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Kidney Week

Abstract: PO1167

Sleeping Beauty: Hypersomnolence and Hyperammonemia in a Patient with Multiple Myeloma

Session Information

Category: Fluid, Electrolyte, and Acid-Base Disorders

  • 902 Fluid, Electrolyte, and Acid-Base Disorders: Clinical


  • Regina, Stephen P., Methodist Health System, Dallas, Texas, United States
  • Collazo-Maldonado, Roberto L., Dallas Nephrology Associates, Dallas, Texas, United States
  • Qureshi, Muhammad Raza, Dallas Nephrology Associates, Dallas, Texas, United States

Metabolic encephalopathy in a patient with multiple myeloma is commonly reported in association with prevalent biochemical syndromes such as uremia, hypercalcemia, and or hyperviscosity due to immunoglobulin, but very rarely hyperammonemia has been described as another cause of encephalopathy.

Case Description

The patient is a 45 year old woman with a prior diagnosis of multiple myeloma in July 2020. A bone marrow biopsy confirmed plasma cell neoplasm with 90% plasma cells, and SPEP was positive for monoclonal IgA kappa. The patient was brought to the hospital again in August 2020, with the chief complaint of worsening confusion and hypersomnolence over two weeks. Labs included hemoglobin 7.3 g/dL, serum calcium 13.8 mg/dL, chloride 108 mEq/L, bicarbonate 16 mEq/L with anion gap of 19, lactate 1.4 mmol/L, albumin 3.2 g/dL, and a CT of the head showed numerous lytic skull lesions, including a 3.8 cm posterior skull lesion with extraosseous intracranial extension. ABG showed pH 7.56, pCO2 24.5 mmHg, pO2 63.3. Hypercalcemia was treated with medical therapies and improved. The nephrology service was called due to metabolic acidosis. Given the respiratory alkalosis, a plasma ammonia level was checked and noted to be elevated at 89 umol/L. Imaging of the liver was not compatible with cirrhosis. The patient was given oral lactulose for several days without improvement. To address the hyperammonemia, the patient was transferred to the ICU to begin CRRT and she also required intubation due to unsustainable respirations. The plasma ammonia level improved while on CRRT but the patient had a grim prognosis, was not a candidate for chemotherapy, and the family elected to pursue palliative care.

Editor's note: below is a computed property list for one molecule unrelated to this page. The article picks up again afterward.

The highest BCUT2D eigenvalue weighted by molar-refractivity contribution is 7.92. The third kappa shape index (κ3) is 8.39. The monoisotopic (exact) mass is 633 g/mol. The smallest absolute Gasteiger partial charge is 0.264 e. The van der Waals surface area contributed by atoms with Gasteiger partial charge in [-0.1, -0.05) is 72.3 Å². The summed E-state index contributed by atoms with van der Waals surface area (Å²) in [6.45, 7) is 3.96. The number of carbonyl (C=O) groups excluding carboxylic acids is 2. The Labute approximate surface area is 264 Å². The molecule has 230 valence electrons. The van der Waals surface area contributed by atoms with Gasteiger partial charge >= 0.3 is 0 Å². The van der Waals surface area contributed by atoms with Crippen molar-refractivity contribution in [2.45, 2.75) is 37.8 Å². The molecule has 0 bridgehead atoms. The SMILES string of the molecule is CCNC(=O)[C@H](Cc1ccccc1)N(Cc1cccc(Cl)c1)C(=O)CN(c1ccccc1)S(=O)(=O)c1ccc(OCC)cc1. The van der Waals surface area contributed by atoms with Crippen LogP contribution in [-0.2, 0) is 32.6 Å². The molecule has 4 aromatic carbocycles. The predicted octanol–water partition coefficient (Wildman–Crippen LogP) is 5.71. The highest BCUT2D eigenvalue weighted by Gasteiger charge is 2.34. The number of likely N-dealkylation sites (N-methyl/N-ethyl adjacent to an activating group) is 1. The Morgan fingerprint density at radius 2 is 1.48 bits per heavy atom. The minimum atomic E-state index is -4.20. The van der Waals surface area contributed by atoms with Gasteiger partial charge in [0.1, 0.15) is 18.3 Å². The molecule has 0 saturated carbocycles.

Hyperammonemia is a rare complication of multiple myeloma and is associated with high inpatient mortality. CRRT can treat hyperammonemia that is refractory to medical therapy (Gupta et al, CJASN 2016). However, hyperammonemia is a poor prognosticator in patients with multiple myeloma. Hyperammonemia should be included in the differential diagnosis of metabolic encephalopathy in patients with multiple myeloma.